A duty lawyer said he was not seeking
bail and would not be entering pleas
Judge David Saunders told him he
was facing “very serious” charges and
remanded him in custody to July 23.
Bus, car in fatal crash
One man is dead after a car crashed
into a bus.
The car driver died and two car
passengers are injured, a police said.
Waikato police say the bus was carrying
64 passengers, as well as the driver and
One of the car’s occupants died at the
scene, and two others were taken to
Rotorua Hospital with moderate injuries.
Three bus passengers and the driver
were treated on site for minor injuries.
Another person on the bus was taken
— NZ ME-Rotorua Daily Post
Govt requests for personal data tracked
New Zealand companies will be
asked to keep records of information
requests by local law enforcement
agencies in a drive to shed light on
the extent government entities are
seeking personal data.
The Office of the Privacy
Commissioner John Edwards
has been working on a pilot
transparency reporting project,
which has received favourable
feedback from its early group of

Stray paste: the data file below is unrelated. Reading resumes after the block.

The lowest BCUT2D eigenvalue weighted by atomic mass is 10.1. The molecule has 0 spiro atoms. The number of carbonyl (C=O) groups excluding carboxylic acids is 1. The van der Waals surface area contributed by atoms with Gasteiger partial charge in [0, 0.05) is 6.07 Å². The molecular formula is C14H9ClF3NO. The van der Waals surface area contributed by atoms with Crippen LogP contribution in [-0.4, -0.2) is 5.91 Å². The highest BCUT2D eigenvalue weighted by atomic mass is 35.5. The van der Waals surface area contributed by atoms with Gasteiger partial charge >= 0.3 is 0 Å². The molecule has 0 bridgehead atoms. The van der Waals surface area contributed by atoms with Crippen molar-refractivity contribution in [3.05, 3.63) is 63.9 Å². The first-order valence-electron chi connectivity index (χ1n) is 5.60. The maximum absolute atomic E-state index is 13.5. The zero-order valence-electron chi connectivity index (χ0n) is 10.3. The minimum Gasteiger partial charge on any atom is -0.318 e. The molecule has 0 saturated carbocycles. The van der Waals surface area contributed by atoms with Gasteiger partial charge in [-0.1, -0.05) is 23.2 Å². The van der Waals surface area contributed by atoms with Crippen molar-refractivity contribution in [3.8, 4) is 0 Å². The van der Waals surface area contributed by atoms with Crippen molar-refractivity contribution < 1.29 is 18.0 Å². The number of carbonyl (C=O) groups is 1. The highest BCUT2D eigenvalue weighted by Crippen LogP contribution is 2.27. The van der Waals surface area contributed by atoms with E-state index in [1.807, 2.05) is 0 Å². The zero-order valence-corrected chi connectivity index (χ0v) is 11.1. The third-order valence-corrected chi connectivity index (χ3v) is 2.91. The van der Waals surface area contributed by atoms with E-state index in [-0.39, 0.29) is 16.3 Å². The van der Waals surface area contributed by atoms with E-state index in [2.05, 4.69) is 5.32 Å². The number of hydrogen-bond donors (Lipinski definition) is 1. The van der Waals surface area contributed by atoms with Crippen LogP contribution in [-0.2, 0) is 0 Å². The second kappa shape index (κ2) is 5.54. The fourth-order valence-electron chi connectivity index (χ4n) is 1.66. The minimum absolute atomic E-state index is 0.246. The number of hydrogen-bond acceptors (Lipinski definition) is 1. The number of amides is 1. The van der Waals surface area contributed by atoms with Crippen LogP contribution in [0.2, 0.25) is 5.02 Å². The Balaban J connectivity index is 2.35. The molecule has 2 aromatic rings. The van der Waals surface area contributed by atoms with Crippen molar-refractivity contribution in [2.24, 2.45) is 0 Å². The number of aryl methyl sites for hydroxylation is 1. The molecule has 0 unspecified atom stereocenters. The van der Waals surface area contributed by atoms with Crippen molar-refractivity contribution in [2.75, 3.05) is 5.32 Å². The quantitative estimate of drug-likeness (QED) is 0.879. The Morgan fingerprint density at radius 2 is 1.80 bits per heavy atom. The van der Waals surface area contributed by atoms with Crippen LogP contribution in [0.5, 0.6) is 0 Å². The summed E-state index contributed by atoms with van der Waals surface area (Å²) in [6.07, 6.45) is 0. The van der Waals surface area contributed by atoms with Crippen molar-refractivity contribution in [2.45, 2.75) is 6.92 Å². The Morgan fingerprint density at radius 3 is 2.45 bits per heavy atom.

stakeholders, and wants to expand
that to help promote openness and
accountability, he said in a speech
to the New Zealand Institute of
Intelligence Professionals annual
conference in Wellington yesterday.
“ Transparency reporting has
the potential to increase public
awareness of the information
activities of law
enforcement and security agencies
that hold the information to be
open with consumers about the
limitations of confidentiality, and
the ways in which they co-operate
with agents of the State,” Mr
Edwards said in speech notes.
“This year we intend to trial asking
companies to keep a standardised
record of requests for information
from law enforcement agencies and
to report this information to us. We
will then publish this information. ”
initiated overseas by search engine
giant Google after the United
States Department of Homeland
Security relaxed prohibitions
on doing so. That reporting has
since been adopted by Microsoft,
Facebook and Vodafone, and
c loser to home, on-line auction
site Trade Me has been publishing
government agency information
requests for the past two years.
The Privacy Commissioner
is working with 14 companies,
providers, banks and on-line
platforms, to develop an effective
system, and is seeking feedback on
The Har vard Business Review
reported in May that primary care
doctors, payment or credit card
firms and e-commerce firms topped
the list of companies that were
trusted to ensure personal data was
never misused, while governments,